If we can stick an IV in a patient and deal with piles of paperwork, then we can most certainly handle a situation such as getting accepted into a nursing program, whether it be JMU's or not. Although the JMU admissions process is stressful at times, it is helping us learn ways to manage stress and anxiety--a skill that we will most definitely need in our future career. If you go and shadow nurses in a hospital and watch how they work, interact, and make speedy decisions, all of the competition that we experience before acceptance into the nursing program seems trivial. We may complain to our fellow classmates about an anatomy practicum the next day that we haven't even begun to study cross sections for; we may sit in the study lounge on the verge of tears because, no matter how many times we try, we simply cannot figure out this one chemistry problem, but that isn't what nursing is about. Yes, of course we need to know the basics, but we also must have the ability to make decisions accurately. We must be willing to work with a team and due to the intense nature of our work, we, as nurses, must be emotionally stable and, in turn, be able to cope with stress. When a real life-or-death situation prevents itself, we will hopefully know how to handle ourselves. Stress is a major part of the nursing profession, and learning strategies to control and deal with this stress will help later. The first task here is to realize that every other prospective nurse is right there beside you feeling the same exact anxiety that you feel. Relax. You can do this.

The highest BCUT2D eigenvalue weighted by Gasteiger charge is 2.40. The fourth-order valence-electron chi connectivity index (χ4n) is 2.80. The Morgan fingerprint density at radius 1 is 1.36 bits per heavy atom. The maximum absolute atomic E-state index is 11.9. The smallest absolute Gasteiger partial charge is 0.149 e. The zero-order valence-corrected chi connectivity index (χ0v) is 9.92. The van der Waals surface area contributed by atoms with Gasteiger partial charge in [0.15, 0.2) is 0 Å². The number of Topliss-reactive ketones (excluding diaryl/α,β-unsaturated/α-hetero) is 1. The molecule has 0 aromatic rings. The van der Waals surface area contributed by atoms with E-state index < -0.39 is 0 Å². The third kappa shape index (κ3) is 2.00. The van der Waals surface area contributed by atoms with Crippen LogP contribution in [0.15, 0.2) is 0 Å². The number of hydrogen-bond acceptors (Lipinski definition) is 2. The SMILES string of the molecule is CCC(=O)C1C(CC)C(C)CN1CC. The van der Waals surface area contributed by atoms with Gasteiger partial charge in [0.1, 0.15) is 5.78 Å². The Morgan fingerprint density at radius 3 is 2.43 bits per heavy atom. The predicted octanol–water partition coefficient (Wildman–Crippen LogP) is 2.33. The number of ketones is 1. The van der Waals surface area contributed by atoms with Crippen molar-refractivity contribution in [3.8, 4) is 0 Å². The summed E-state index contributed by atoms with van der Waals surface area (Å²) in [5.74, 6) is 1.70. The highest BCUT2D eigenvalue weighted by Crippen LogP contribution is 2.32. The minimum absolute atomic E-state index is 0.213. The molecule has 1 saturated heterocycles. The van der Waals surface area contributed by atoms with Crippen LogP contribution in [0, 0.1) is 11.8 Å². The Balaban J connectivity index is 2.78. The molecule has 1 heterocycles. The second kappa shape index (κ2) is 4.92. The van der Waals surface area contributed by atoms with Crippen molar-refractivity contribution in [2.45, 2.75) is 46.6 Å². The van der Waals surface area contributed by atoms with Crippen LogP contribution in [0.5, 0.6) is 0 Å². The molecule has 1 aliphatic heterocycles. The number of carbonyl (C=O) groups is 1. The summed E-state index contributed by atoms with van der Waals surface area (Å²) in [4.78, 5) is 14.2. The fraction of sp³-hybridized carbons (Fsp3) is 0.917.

Works Cited

"Admission to Nursing." JMU Department of Nursing. 2 Sept. 2009. Web. 11 Oct. 2009

Buerhaus, Peter I., Douglas O. Staiger, and David I. Auerbach. The Future of the Nursing Workforce in the United States: Data, Trends, and Implications. Sudbury, MA: Jones & Bartlett, 2009. Print.

"Fact Sheet: Nursing Shortage." American Association of Colleges of Nursing, Sept. 2009. Web. 8 Apr. 2010.

Halstead, Judith, and Gayle Roux. Issues and Trends in Nursing: Essential Knowledge for Today and Tomorrow. Sudbury, MA: Jones and Bartlett, 2009. Print.

"JMU and Nursing." Choices PowerPoint Presentation. Department of Nursing. 15 Feb. 2010. Web. 5 April 2010.

McNeil, Paula, and Russell Poulin. "The Nursing Faculty Shortage: Adding to the U.S. Nursing Shortage." NursingPhD.org.7 Apr. 2010. Web. 7 Apr. 2010.

U.S. Department of Health and Human Services. "Projected Supply, Demand, and Shortages
of Registered Nurses: 2000-2020." Ahcanal.org. 2002. Web. 9 April 2010.

Wirkus, Melissa. "Faculty Shortage and Low Nursing School Enrollment Impact Nursing Shortage." NurseZone.com. AMN Healthcare Inc. 2009. Web. 7 April 2010.

 

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Rachael Leffler is currently a freshman here at JMU. She is a declared nursing major and hopes to get into the program fall semester of her junior year. She decided to write about the competiveness of the nursing program because it applies to so many students here at James Madison. She also wants to show the school just how competitive occupational fields such as nursing can be!